Health plan drug benefits in Massachusetts and California don't meet essential health benefits requirements, even though the plans received approval, according to research in the American Journal of Managed Care.
The study looked at the lists of drugs covered by the three largest small-group plans in California and Massachusetts, and compared their drug formularies to the states' benchmark plans. Although healthcare reform in Massachusetts served as a model for the national law and California boats the largest state-run exchange, neither state fully complies with state and federal rules.
The study found minor inconsistencies in drug coverage between benchmark and nonbenchmark plans. For example, looking at state mandates, all three plans in California cover all smoking cessation products and all osteoporosis products. But the plans failed to cover 3 percent of antidepressants and 3 percent of antipsychotics.
Easing concerns that health plans lean toward minimum coverage if minimum standards are established, the study showed the plans go above the one-per class requirement and cover multiple drugs per class.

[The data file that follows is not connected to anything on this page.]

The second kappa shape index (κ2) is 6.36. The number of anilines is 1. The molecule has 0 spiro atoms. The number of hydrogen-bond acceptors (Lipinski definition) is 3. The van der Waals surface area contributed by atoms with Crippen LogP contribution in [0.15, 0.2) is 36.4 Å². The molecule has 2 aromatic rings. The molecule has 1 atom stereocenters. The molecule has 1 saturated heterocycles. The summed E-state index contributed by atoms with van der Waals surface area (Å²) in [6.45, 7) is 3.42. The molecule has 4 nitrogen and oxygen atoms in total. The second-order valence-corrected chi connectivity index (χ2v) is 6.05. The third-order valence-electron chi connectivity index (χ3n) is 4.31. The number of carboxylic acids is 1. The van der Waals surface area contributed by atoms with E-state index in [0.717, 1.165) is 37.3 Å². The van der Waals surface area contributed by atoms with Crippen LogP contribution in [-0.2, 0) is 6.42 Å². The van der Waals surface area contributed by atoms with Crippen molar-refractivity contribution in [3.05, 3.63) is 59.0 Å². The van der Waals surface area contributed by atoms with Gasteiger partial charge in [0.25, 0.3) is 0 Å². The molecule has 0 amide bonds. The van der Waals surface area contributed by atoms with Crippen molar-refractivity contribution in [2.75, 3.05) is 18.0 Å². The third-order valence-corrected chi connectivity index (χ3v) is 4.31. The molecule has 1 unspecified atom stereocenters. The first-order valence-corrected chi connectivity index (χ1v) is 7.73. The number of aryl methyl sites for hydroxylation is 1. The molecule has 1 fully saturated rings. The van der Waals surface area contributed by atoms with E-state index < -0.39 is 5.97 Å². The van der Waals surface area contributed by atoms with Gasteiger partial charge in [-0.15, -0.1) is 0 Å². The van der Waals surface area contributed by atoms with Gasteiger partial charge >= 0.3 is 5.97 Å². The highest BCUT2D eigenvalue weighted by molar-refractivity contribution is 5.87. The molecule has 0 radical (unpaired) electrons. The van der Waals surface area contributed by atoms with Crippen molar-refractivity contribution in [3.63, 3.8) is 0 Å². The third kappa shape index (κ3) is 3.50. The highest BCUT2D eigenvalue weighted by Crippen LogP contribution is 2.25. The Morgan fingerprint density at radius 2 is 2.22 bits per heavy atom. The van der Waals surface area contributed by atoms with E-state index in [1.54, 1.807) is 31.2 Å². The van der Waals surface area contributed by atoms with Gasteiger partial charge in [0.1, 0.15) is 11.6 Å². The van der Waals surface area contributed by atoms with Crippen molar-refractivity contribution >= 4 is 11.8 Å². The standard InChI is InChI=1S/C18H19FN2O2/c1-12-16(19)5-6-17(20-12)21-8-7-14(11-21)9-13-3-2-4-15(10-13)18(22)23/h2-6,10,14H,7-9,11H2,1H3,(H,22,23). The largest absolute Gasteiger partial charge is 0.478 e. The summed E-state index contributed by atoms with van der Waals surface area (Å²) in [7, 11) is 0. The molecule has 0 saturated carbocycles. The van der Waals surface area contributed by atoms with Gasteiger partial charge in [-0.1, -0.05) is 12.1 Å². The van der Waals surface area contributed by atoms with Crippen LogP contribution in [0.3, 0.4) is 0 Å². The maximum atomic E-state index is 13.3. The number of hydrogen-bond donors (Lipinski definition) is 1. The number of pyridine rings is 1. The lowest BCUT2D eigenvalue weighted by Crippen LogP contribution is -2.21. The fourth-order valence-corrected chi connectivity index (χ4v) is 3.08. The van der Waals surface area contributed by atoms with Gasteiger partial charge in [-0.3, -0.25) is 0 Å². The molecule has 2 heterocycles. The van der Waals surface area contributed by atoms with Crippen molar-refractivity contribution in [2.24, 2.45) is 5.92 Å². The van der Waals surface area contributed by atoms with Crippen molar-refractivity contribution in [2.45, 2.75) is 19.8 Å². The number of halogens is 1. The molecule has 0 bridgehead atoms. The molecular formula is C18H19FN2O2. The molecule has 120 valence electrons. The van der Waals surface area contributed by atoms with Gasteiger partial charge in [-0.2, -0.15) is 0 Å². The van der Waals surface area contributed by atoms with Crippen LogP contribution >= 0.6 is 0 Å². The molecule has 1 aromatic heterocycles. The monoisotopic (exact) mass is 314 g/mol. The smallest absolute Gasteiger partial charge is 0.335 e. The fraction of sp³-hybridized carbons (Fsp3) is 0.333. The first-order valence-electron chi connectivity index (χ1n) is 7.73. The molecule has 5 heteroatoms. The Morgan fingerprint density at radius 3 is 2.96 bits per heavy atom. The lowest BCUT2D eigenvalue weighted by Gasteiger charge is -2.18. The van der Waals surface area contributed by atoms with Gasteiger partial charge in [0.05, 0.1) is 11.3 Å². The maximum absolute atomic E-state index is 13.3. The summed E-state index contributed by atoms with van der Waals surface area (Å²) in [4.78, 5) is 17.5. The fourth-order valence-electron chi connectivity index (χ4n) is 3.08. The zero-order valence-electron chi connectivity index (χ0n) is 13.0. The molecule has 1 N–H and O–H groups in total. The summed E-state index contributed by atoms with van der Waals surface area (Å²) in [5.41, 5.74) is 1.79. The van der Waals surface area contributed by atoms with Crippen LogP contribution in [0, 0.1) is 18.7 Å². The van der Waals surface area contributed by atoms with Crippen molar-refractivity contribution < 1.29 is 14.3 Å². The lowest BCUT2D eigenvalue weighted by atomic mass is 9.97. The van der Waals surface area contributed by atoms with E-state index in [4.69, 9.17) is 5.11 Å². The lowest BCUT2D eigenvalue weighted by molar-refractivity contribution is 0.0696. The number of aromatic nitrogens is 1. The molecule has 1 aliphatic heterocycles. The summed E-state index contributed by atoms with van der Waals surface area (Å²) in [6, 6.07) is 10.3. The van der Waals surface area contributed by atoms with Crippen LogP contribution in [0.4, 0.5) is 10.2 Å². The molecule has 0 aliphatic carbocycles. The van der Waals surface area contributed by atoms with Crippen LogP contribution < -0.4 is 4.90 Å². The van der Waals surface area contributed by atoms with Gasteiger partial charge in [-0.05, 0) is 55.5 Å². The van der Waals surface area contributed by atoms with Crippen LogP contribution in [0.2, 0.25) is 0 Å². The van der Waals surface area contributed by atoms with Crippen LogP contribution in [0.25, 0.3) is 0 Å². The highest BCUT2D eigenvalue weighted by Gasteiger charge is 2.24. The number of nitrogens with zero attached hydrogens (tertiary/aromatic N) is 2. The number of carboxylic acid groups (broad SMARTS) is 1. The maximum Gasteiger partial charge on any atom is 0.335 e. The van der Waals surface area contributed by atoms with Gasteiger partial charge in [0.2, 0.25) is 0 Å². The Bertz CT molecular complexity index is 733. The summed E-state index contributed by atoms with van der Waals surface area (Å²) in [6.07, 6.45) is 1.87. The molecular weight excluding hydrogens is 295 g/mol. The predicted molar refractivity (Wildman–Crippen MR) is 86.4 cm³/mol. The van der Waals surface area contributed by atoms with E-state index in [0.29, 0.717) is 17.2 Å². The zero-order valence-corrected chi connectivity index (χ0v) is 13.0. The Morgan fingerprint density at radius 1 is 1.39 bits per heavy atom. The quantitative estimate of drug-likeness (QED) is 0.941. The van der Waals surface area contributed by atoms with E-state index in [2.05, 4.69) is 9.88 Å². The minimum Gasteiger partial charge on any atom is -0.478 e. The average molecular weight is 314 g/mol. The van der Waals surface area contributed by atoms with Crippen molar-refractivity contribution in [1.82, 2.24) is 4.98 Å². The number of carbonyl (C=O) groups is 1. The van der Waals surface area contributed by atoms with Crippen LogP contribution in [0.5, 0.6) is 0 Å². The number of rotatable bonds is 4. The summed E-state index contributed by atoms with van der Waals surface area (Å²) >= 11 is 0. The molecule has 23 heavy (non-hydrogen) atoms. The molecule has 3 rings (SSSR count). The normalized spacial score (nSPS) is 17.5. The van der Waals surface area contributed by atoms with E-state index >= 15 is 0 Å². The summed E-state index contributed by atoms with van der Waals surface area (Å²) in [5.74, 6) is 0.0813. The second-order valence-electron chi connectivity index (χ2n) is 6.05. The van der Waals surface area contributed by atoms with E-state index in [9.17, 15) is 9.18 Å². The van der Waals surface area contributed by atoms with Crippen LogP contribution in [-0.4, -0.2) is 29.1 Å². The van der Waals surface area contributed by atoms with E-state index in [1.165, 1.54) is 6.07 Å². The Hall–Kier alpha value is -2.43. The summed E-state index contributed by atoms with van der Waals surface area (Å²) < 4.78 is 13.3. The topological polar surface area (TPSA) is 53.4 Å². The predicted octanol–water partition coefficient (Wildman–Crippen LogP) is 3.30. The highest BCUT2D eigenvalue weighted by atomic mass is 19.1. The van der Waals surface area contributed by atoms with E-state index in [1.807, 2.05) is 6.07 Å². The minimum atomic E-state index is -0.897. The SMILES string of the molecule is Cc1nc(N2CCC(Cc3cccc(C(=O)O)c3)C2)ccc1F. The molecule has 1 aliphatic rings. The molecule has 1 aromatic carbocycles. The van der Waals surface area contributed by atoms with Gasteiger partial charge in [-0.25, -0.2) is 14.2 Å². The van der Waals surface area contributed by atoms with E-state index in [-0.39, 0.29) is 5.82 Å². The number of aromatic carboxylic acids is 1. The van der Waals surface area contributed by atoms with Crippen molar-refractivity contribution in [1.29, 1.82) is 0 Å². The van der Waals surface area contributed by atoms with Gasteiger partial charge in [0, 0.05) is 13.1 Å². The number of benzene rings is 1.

However, the study did reveal major differences related to cost sharing and reimbursement, including variations in prior authorization, step edits and quantity limits--which suggest conflicting strategies for designing formularies.
"The key question for policy makers is how well an essential health benefits approach balances consumers' desire for an affordable and comprehensive benefit package, while offering flexibility with respect to formulary benefit design and hence leverage for competitive pricing," the authors wrote.
While the authors called for implementing a value-based insurance design, a February Health Affairs study concluded value-based insurance design programs may need to target specific populations and run for years before payers and patients can reap significant gains from them.
And for more proof of a lack of coverage conformity: Most of the healthcare services excluded in the pre-Affordable Care Act insurance market have remained excluded in the ACA era. About 80 percent of pre-healthcare reform coverage exclusions are still among the most frequently excluded by ACA plans, according to a recent study from HealthPocket, which found 10 services with exclusion rates of 59 percent or more.